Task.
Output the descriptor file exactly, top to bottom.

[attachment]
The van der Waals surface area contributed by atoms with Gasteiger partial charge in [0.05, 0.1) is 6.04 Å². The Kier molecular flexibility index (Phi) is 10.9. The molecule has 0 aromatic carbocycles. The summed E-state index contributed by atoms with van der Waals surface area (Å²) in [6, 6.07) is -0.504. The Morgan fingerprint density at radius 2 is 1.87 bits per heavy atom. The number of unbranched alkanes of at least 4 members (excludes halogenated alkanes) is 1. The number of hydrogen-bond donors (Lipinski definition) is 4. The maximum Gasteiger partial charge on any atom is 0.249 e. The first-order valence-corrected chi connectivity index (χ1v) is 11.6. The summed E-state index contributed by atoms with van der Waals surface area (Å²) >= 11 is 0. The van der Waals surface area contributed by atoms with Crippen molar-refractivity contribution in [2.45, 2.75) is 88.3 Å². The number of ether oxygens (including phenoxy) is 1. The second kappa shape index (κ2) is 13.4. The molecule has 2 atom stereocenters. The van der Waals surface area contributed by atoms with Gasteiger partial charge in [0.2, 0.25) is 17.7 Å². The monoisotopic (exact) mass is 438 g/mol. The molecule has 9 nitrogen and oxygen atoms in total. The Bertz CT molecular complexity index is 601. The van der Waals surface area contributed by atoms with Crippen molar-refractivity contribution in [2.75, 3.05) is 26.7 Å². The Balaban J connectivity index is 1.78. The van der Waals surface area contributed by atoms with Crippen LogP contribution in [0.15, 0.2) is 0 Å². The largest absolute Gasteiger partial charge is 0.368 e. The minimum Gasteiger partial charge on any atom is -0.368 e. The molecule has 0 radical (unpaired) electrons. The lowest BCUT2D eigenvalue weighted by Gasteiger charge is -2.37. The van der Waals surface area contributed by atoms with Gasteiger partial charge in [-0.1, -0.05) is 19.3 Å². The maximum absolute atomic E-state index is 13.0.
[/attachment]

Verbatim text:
The van der Waals surface area contributed by atoms with Gasteiger partial charge in [0.05, 0.1) is 6.04 Å². The Kier molecular flexibility index (Phi) is 10.9. The molecule has 0 aromatic carbocycles. The summed E-state index contributed by atoms with van der Waals surface area (Å²) in [6, 6.07) is -0.504. The Morgan fingerprint density at radius 2 is 1.87 bits per heavy atom. The number of unbranched alkanes of at least 4 members (excludes halogenated alkanes) is 1. The number of hydrogen-bond donors (Lipinski definition) is 4. The maximum Gasteiger partial charge on any atom is 0.249 e. The first-order valence-corrected chi connectivity index (χ1v) is 11.6. The summed E-state index contributed by atoms with van der Waals surface area (Å²) >= 11 is 0. The van der Waals surface area contributed by atoms with Crippen molar-refractivity contribution in [2.45, 2.75) is 88.3 Å². The number of ether oxygens (including phenoxy) is 1. The second kappa shape index (κ2) is 13.4. The molecule has 2 atom stereocenters. The van der Waals surface area contributed by atoms with Gasteiger partial charge in [0.2, 0.25) is 17.7 Å². The monoisotopic (exact) mass is 438 g/mol. The molecule has 9 nitrogen and oxygen atoms in total. The Bertz CT molecular complexity index is 601. The van der Waals surface area contributed by atoms with Crippen molar-refractivity contribution in [2.75, 3.05) is 26.7 Å². The Balaban J connectivity index is 1.78. The van der Waals surface area contributed by atoms with Crippen LogP contribution in [0.15, 0.2) is 0 Å². The largest absolute Gasteiger partial charge is 0.368 e. The minimum Gasteiger partial charge on any atom is -0.368 e. The molecule has 0 radical (unpaired) electrons. The lowest BCUT2D eigenvalue weighted by Gasteiger charge is -2.37. The van der Waals surface area contributed by atoms with Gasteiger partial charge in [-0.1, -0.05) is 19.3 Å². The maximum absolute atomic E-state index is 13.0.